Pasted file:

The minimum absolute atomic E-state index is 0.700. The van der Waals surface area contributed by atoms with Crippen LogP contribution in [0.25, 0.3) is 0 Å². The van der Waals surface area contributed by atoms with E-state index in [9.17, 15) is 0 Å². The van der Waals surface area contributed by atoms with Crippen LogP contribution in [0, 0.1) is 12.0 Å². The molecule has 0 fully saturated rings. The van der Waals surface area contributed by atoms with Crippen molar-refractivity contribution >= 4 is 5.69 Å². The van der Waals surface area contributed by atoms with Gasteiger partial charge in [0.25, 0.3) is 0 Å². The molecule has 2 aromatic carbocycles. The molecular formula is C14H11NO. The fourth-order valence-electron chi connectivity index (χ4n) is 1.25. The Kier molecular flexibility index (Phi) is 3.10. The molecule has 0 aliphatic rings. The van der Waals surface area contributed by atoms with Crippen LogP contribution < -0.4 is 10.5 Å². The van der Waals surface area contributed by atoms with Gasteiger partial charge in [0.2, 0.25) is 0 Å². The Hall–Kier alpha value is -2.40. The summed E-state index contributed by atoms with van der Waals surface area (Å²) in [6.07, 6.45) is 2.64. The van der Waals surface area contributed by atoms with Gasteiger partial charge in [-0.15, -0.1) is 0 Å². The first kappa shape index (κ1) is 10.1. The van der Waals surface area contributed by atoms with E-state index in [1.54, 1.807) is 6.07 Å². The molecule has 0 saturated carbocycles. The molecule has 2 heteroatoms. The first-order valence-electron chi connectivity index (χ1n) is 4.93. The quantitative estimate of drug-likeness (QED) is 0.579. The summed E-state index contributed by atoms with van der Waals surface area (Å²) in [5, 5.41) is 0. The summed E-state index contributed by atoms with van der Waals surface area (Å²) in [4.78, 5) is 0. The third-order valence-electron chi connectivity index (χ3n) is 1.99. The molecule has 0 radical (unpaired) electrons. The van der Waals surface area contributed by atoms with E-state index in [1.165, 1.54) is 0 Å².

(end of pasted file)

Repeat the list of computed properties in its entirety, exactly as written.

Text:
The minimum absolute atomic E-state index is 0.700. The van der Waals surface area contributed by atoms with Crippen LogP contribution in [0.25, 0.3) is 0 Å². The van der Waals surface area contributed by atoms with E-state index in [9.17, 15) is 0 Å². The van der Waals surface area contributed by atoms with Crippen LogP contribution in [0, 0.1) is 12.0 Å². The molecule has 0 fully saturated rings. The van der Waals surface area contributed by atoms with Crippen molar-refractivity contribution >= 4 is 5.69 Å². The van der Waals surface area contributed by atoms with Gasteiger partial charge in [0.25, 0.3) is 0 Å². The molecule has 2 aromatic carbocycles. The molecular formula is C14H11NO. The fourth-order valence-electron chi connectivity index (χ4n) is 1.25. The Kier molecular flexibility index (Phi) is 3.10. The molecule has 0 aliphatic rings. The van der Waals surface area contributed by atoms with Crippen LogP contribution < -0.4 is 10.5 Å². The van der Waals surface area contributed by atoms with Gasteiger partial charge in [0.2, 0.25) is 0 Å². The Hall–Kier alpha value is -2.40. The summed E-state index contributed by atoms with van der Waals surface area (Å²) in [6.07, 6.45) is 2.64. The van der Waals surface area contributed by atoms with Gasteiger partial charge in [-0.15, -0.1) is 0 Å². The first kappa shape index (κ1) is 10.1. The van der Waals surface area contributed by atoms with E-state index in [1.54, 1.807) is 6.07 Å². The molecule has 0 saturated carbocycles. The molecule has 2 heteroatoms. The first-order valence-electron chi connectivity index (χ1n) is 4.93. The quantitative estimate of drug-likeness (QED) is 0.579. The summed E-state index contributed by atoms with van der Waals surface area (Å²) in [5, 5.41) is 0. The summed E-state index contributed by atoms with van der Waals surface area (Å²) in [4.78, 5) is 0. The third-order valence-electron chi connectivity index (χ3n) is 1.99. The molecule has 0 radical (unpaired) electrons. The van der Waals surface area contributed by atoms with E-state index in [1.165, 1.54) is 0 Å².